April 10, 2015


HONOLULU – Yesterday, U.S. Senator Mazie K. Hirono and Deputy Secretary of Agriculture Krysta Harden traveled across Oahu, meeting with the next generation of Hawaii farmers and visiting programs working to foster and encourage Hawaii’s growing agricultural economy.

Today, the average farmer in Hawaii is 60 years old. As Hawaii seeks to sustainably grow more food locally and replace its aging agricultural workforce, programs to train our next generation of farmers are critical.

One of the highlights of the day was a visit to “GoFarm Hawaii,” an incubator program and USDA Beginning Farmers and Ranchers grant recipient through the University of Hawaii, at Leeward Community College, Windward Community College, and Kauai Community College that teaches students the science of farming as well as the economics necessary to market their produce. 

Senator Hirono and Deputy Secretary Harden met with coordinators, coaches, and student farmers at “GoFarm Hawaii” at Leeward Community College

Senator Hirono discussed the importance of growing Hawaii’s next generation of farmers at “GoFarm Hawaii”

Senator Hirono and Deputy Secretary Harden also visited Kunia Village, a former pineapple plantation, and had a firsthand look at the partnership to grow Hawaii’s agricultural workforce through farmer training programs, leased farmland, production infrastructure, and worker housing. At Kunia Village, the Hawaii Agricultural Research Center, the Pacific Gateway Center, and the Hawaii Agricultural Foundation have teamed up to provide a holistic approach to address Hawaii’s agricultural sustainability.

At Kunia Village, Senator Hirono and Deputy Secretary Harden met with Nora Sisounthone, an immigrant farmer in Kunia Village’s training program, and  Tin Myaing Thein of the Pacific Gateway Center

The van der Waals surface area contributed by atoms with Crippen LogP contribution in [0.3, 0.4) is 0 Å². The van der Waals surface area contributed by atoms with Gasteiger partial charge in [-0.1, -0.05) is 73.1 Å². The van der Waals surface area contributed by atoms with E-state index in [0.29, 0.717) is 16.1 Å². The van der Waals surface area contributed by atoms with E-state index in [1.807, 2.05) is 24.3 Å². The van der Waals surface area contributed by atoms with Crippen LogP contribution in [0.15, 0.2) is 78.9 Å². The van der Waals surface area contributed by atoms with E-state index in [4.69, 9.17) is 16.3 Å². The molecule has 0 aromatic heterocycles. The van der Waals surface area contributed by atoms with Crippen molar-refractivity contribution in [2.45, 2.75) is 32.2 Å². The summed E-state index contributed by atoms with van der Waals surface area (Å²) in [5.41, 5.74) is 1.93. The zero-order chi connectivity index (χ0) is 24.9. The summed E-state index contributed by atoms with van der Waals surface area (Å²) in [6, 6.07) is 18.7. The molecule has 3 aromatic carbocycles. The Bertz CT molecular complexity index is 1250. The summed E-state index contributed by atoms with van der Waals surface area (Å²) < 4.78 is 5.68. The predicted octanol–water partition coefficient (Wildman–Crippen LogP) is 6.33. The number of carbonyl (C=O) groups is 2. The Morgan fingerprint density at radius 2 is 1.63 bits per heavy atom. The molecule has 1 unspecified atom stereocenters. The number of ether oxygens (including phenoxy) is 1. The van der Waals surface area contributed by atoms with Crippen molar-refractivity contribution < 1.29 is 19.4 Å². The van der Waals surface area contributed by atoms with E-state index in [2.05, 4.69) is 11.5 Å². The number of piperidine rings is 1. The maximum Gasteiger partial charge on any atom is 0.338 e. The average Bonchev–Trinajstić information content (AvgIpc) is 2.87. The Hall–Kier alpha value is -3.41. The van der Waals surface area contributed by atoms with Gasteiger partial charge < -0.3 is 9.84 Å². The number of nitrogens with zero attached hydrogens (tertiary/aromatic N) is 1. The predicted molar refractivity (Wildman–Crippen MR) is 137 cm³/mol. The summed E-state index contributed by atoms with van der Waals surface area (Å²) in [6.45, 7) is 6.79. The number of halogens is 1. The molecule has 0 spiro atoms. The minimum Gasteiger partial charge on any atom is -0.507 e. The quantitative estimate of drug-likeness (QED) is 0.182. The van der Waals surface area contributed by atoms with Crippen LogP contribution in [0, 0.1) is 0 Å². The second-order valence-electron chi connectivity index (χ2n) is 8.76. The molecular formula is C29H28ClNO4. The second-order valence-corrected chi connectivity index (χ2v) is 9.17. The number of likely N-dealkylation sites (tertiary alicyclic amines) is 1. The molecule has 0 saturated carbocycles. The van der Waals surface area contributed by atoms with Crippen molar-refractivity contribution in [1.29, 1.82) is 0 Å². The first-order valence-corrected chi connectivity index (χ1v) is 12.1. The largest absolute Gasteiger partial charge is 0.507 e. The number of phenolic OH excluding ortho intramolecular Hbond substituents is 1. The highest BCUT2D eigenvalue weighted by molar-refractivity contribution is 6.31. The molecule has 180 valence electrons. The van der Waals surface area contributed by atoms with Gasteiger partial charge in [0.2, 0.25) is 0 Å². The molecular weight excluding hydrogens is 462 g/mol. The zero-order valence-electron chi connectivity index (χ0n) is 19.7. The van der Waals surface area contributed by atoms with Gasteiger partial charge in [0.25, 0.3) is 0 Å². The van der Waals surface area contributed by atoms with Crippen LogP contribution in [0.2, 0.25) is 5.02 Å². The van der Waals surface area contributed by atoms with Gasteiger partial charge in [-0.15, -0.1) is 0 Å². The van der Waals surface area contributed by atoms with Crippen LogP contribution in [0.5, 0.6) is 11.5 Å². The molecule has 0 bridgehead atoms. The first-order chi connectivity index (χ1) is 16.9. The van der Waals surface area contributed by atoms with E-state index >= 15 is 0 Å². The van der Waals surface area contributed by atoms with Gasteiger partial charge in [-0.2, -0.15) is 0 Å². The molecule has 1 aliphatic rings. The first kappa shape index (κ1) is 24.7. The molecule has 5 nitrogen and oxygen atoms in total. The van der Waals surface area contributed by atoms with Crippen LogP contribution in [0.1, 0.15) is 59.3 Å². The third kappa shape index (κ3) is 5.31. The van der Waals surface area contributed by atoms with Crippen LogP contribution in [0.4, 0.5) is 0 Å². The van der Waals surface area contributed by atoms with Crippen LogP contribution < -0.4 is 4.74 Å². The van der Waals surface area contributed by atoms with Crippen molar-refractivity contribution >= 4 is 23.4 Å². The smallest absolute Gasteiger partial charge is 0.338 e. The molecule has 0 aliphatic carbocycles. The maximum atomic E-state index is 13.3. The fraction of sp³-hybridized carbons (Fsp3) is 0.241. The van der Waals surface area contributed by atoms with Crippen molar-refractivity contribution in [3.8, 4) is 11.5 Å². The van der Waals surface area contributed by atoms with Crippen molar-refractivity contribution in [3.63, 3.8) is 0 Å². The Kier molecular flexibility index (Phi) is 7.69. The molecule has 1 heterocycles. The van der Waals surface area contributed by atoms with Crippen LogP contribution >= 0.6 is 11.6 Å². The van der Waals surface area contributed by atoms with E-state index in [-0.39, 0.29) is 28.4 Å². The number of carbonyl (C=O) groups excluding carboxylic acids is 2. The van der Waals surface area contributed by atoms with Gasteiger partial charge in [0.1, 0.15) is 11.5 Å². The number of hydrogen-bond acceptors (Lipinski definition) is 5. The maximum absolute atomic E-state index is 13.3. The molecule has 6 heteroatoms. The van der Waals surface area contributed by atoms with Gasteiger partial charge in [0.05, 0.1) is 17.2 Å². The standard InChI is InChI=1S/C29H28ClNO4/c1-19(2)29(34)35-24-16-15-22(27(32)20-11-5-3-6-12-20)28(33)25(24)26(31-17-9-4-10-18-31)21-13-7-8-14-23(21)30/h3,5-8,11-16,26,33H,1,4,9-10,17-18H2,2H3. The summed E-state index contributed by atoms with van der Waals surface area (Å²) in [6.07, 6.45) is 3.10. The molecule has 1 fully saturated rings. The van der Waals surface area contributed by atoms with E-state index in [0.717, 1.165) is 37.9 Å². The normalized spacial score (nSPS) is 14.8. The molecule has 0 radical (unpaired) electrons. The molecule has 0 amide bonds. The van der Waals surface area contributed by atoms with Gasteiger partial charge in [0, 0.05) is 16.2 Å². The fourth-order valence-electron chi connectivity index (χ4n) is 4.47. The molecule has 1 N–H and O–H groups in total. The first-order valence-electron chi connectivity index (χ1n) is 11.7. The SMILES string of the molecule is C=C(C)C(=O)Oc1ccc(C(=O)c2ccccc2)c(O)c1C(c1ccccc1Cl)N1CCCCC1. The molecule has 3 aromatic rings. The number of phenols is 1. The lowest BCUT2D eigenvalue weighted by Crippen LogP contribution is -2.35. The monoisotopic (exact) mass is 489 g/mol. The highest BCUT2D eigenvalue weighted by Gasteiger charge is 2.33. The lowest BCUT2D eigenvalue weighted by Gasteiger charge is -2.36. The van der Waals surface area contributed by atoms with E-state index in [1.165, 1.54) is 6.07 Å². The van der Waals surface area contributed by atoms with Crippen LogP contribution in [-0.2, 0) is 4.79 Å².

Senator Hirono and Deputy Secretary Harden also met with student council representatives, Hawaii Department of Education administrators, and school officials at Liholiho Elementary School to discuss the school lunch program and the importance of locally sourced and healthy lunches for all students. Locally sourced school lunches not only provide students with more nutritious lunches, but also support local farmers.

Senator Hirono and Deputy Secretary Harden also visited the school’s garden where they saw a variety of vegetables being grown by students—including beets, which students are harvesting in the photo above.


Senator Hirono and Deputy Secretary Harden met with the Liholio Elementary School Student Council, Hawaii Department of Education officials, and school officials on the importance of locally sourced school lunches

Senator Hirono and Deputy Secretary appeared on KHON and KITV yesterday morning to showcase Hawaii’s unique and diverse agriculture and highlight how partnerships between the U.S. Department of Agriculture and Hawaii are so important.   

Today, Senator Hirono and Deputy Secretary Harden will return to Hawaii Island to hear from Kona coffee producers and meet with the Animal and Plant Health Inspection Service at the Kona International Airport.